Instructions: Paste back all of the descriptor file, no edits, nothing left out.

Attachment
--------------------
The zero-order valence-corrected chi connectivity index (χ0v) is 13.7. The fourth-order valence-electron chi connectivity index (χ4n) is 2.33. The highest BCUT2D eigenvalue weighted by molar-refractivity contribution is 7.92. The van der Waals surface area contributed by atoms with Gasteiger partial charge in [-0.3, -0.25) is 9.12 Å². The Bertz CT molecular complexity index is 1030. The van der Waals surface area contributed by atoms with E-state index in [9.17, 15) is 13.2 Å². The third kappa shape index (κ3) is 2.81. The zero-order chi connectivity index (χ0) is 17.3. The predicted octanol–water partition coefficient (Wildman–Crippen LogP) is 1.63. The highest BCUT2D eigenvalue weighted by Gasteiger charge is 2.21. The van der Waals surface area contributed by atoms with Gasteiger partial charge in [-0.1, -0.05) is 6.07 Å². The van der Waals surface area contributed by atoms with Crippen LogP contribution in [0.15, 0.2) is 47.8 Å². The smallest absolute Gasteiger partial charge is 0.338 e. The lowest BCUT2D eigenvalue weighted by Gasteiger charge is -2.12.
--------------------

The zero-order valence-corrected chi connectivity index (χ0v) is 13.7. The fourth-order valence-electron chi connectivity index (χ4n) is 2.33. The highest BCUT2D eigenvalue weighted by molar-refractivity contribution is 7.92. The van der Waals surface area contributed by atoms with Gasteiger partial charge in [-0.3, -0.25) is 9.12 Å². The Bertz CT molecular complexity index is 1030. The van der Waals surface area contributed by atoms with E-state index in [9.17, 15) is 13.2 Å². The third kappa shape index (κ3) is 2.81. The zero-order chi connectivity index (χ0) is 17.3. The predicted octanol–water partition coefficient (Wildman–Crippen LogP) is 1.63. The highest BCUT2D eigenvalue weighted by Gasteiger charge is 2.21. The van der Waals surface area contributed by atoms with Gasteiger partial charge in [-0.1, -0.05) is 6.07 Å². The van der Waals surface area contributed by atoms with Crippen LogP contribution in [0.15, 0.2) is 47.8 Å². The smallest absolute Gasteiger partial charge is 0.338 e. The lowest BCUT2D eigenvalue weighted by Gasteiger charge is -2.12.